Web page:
(WXYZ) — Detroit Mayor Mike Duggan is saying no the new Johnson & Johnson COVID-19 vaccine, for now.
The city turned down more than 6,000 doses of the single-dose shot this week, which is slightly less effective at preventing COVID-19 in the U.S. at 72%, compared to the double-dose Pfizer and Moderna shots, each around 95%.
Those doses that were turned down were provided to other health departments in the state struggling to get shots in the arms of seniors so they didn't go to waste.
Duggan said earlier that he wanted the city to have the best options, and he said that's Pfizer and Moderna.
"Johnson & Johnson is a very good vaccine. Moderna and Pfizer are the best, and I'm going to do everything I can to make sure residents of the city of Detroit get the best," Duggan said.
Duggan turned down 6,200 doses of the vaccine, made in Grand Rapids. The doses were sent to Detroit this week, on top of its allocated Pfizer and Moderna doses.
"The day may come when we have more Detroiters asking for vaccines than we have Moderna, Pfizer. In which case, we will set up a Johnson & Johnson site," Duggan added.
Next week, the mayor said Detroit is getting another 25,000-30,000 more Pfizer and Moderna vaccines. This coming as the city again expanded eligibility to residents 50 and older with chronic medical conditions, something the state will do starting Monday.
In a statement to CNN, State Health Department spokesman Bob Wheaton said, "The Johnson and Johnson doses not used by Detroit were provided to other health departments that had lower coverage rates for those aged 65 years or older. All immunizing providers who can manage vaccine storage and management for a vaccine are expected to accept vaccine."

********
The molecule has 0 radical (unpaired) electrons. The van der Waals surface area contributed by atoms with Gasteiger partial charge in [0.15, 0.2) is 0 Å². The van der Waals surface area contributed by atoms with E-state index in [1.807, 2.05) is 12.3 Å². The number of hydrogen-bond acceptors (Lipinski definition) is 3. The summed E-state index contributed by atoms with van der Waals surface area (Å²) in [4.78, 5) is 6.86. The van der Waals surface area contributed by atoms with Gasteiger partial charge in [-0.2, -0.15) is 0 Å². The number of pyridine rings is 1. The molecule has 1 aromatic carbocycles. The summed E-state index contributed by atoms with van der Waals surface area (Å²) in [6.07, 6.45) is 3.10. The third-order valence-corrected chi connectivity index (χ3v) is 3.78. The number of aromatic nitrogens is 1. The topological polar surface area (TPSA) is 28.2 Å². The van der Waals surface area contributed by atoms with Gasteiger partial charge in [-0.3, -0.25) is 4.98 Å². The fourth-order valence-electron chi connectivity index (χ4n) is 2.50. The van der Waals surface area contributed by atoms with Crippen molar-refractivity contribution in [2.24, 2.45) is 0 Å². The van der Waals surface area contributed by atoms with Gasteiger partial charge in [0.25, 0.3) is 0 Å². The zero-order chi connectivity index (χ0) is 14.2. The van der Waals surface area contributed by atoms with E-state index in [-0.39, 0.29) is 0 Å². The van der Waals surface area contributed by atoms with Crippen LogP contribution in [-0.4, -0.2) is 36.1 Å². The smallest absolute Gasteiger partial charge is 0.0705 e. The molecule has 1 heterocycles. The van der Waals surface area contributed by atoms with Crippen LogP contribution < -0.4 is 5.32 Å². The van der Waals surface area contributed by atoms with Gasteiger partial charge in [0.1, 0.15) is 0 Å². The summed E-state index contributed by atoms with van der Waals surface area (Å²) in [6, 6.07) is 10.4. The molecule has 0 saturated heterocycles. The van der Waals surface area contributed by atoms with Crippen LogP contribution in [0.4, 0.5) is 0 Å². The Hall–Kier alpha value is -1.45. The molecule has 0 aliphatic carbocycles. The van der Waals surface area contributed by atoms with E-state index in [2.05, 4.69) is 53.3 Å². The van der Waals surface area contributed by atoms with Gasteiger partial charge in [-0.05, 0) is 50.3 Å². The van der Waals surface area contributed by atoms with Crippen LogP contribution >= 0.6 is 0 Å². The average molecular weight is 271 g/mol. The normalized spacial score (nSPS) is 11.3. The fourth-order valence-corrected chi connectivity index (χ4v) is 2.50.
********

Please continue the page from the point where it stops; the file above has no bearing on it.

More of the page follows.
Duggan then released the following statement Friday afternoon:
The city of Detroit is excited that there are now three highly effective vaccines that will save lives. The data from the clinical trials is clear - the FDA, the CDC and Dr. Fauci all have been clear - Pfizer, Moderna and Johnson & Johnson are all highly effective at what we care about most, which is preventing hospitalizations and deaths.
The only reason we chose to not accept the first shipment of Johnson & Johnson was that we had enough capacity with Moderna and Pfizer to handle the 29,000 first and second dose appointments scheduled for the coming week, which already put us very close to our capacity at our current locations.
We always intended to distribute Johnson & Johnson once the demand warranted it and we had our distribution plan in place so we can make it just as accessible to our residents as we have Moderna and Pfizer. By the time the next J&J shipment arrives, we will have our plan in place to make it available.
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